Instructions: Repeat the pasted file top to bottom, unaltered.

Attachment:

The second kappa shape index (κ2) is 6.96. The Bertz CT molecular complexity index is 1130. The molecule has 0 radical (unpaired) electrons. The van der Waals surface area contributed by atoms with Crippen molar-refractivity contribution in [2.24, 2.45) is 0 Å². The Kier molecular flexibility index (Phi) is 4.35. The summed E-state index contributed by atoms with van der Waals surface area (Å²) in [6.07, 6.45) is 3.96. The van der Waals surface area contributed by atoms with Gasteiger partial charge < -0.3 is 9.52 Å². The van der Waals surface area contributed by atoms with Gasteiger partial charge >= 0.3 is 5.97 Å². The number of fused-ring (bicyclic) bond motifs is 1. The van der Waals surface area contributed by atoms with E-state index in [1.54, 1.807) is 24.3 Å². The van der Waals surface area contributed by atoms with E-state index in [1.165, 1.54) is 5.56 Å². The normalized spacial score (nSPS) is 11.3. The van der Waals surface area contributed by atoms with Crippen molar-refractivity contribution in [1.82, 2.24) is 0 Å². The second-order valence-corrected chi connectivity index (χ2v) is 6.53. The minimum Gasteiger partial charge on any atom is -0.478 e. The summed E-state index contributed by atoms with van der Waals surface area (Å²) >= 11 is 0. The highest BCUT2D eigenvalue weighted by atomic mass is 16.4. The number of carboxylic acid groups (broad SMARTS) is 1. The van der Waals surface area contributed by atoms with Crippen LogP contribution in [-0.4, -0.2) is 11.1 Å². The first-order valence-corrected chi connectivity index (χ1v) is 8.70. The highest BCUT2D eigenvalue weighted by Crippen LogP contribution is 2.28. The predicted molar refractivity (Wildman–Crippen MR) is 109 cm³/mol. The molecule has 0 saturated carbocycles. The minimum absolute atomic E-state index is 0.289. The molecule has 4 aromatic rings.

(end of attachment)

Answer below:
The second kappa shape index (κ2) is 6.96. The Bertz CT molecular complexity index is 1130. The molecule has 0 radical (unpaired) electrons. The van der Waals surface area contributed by atoms with Crippen molar-refractivity contribution in [2.24, 2.45) is 0 Å². The Kier molecular flexibility index (Phi) is 4.35. The summed E-state index contributed by atoms with van der Waals surface area (Å²) in [6.07, 6.45) is 3.96. The van der Waals surface area contributed by atoms with Gasteiger partial charge < -0.3 is 9.52 Å². The van der Waals surface area contributed by atoms with Gasteiger partial charge >= 0.3 is 5.97 Å². The number of fused-ring (bicyclic) bond motifs is 1. The van der Waals surface area contributed by atoms with E-state index in [1.54, 1.807) is 24.3 Å². The van der Waals surface area contributed by atoms with E-state index in [1.165, 1.54) is 5.56 Å². The normalized spacial score (nSPS) is 11.3. The van der Waals surface area contributed by atoms with Crippen molar-refractivity contribution in [1.82, 2.24) is 0 Å². The second-order valence-corrected chi connectivity index (χ2v) is 6.53. The minimum Gasteiger partial charge on any atom is -0.478 e. The summed E-state index contributed by atoms with van der Waals surface area (Å²) >= 11 is 0. The highest BCUT2D eigenvalue weighted by atomic mass is 16.4. The number of carboxylic acid groups (broad SMARTS) is 1. The van der Waals surface area contributed by atoms with Crippen LogP contribution in [-0.4, -0.2) is 11.1 Å². The first-order valence-corrected chi connectivity index (χ1v) is 8.70. The highest BCUT2D eigenvalue weighted by Crippen LogP contribution is 2.28. The predicted molar refractivity (Wildman–Crippen MR) is 109 cm³/mol. The molecule has 0 saturated carbocycles. The minimum absolute atomic E-state index is 0.289. The molecule has 4 aromatic rings.